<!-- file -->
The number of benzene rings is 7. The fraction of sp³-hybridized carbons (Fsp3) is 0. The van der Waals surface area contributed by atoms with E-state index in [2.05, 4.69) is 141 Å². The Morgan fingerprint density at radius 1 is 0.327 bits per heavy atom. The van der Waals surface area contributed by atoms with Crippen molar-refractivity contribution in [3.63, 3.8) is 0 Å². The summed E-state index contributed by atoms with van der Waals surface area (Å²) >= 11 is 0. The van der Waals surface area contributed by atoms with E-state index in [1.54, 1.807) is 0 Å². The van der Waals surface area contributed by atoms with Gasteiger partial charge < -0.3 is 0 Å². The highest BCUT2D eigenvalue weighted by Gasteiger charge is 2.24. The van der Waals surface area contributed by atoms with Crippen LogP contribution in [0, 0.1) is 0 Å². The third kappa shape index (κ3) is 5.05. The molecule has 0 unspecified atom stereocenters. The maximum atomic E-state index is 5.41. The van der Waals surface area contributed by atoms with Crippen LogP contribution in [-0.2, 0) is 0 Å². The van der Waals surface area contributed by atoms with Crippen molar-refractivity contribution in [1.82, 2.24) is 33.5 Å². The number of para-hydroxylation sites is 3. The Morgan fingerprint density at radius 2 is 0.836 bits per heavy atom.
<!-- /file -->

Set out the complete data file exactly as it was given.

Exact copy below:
The number of benzene rings is 7. The fraction of sp³-hybridized carbons (Fsp3) is 0. The van der Waals surface area contributed by atoms with E-state index in [2.05, 4.69) is 141 Å². The Morgan fingerprint density at radius 1 is 0.327 bits per heavy atom. The van der Waals surface area contributed by atoms with Crippen molar-refractivity contribution in [3.63, 3.8) is 0 Å². The summed E-state index contributed by atoms with van der Waals surface area (Å²) >= 11 is 0. The van der Waals surface area contributed by atoms with E-state index in [1.54, 1.807) is 0 Å². The van der Waals surface area contributed by atoms with Gasteiger partial charge < -0.3 is 0 Å². The highest BCUT2D eigenvalue weighted by Gasteiger charge is 2.24. The van der Waals surface area contributed by atoms with Crippen LogP contribution in [0, 0.1) is 0 Å². The third kappa shape index (κ3) is 5.05. The molecule has 0 unspecified atom stereocenters. The maximum atomic E-state index is 5.41. The van der Waals surface area contributed by atoms with Crippen LogP contribution in [-0.2, 0) is 0 Å². The van der Waals surface area contributed by atoms with Crippen molar-refractivity contribution in [1.82, 2.24) is 33.5 Å². The number of para-hydroxylation sites is 3. The Morgan fingerprint density at radius 2 is 0.836 bits per heavy atom.